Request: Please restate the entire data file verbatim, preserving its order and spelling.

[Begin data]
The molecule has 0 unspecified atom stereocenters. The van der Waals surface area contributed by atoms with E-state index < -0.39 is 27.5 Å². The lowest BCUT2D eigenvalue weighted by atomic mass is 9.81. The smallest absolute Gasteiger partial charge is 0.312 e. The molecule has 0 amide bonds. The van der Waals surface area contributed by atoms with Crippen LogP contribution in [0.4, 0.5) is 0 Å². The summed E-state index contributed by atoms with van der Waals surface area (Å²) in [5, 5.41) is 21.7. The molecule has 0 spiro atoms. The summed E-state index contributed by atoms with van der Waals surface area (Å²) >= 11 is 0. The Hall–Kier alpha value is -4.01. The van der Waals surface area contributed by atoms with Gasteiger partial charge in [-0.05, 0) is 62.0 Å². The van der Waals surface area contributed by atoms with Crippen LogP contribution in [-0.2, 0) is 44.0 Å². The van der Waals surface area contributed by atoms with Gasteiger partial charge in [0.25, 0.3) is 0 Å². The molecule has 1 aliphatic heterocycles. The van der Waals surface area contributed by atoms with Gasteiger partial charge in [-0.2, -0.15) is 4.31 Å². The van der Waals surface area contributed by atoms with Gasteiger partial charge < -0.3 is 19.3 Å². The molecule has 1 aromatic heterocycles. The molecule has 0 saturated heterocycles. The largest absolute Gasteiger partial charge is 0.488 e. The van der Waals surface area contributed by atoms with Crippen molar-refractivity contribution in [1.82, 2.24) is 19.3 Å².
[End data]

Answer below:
The molecule has 0 unspecified atom stereocenters. The van der Waals surface area contributed by atoms with E-state index < -0.39 is 27.5 Å². The lowest BCUT2D eigenvalue weighted by atomic mass is 9.81. The smallest absolute Gasteiger partial charge is 0.312 e. The molecule has 0 amide bonds. The van der Waals surface area contributed by atoms with Crippen LogP contribution in [0.4, 0.5) is 0 Å². The summed E-state index contributed by atoms with van der Waals surface area (Å²) in [5, 5.41) is 21.7. The molecule has 0 spiro atoms. The summed E-state index contributed by atoms with van der Waals surface area (Å²) >= 11 is 0. The Hall–Kier alpha value is -4.01. The van der Waals surface area contributed by atoms with Gasteiger partial charge in [-0.05, 0) is 62.0 Å². The van der Waals surface area contributed by atoms with Crippen LogP contribution in [-0.2, 0) is 44.0 Å². The van der Waals surface area contributed by atoms with Gasteiger partial charge in [0.25, 0.3) is 0 Å². The molecule has 1 aliphatic heterocycles. The van der Waals surface area contributed by atoms with Gasteiger partial charge in [-0.2, -0.15) is 4.31 Å². The van der Waals surface area contributed by atoms with Gasteiger partial charge < -0.3 is 19.3 Å². The molecule has 1 aromatic heterocycles. The molecule has 0 saturated heterocycles. The largest absolute Gasteiger partial charge is 0.488 e. The van der Waals surface area contributed by atoms with Crippen molar-refractivity contribution in [1.82, 2.24) is 19.3 Å².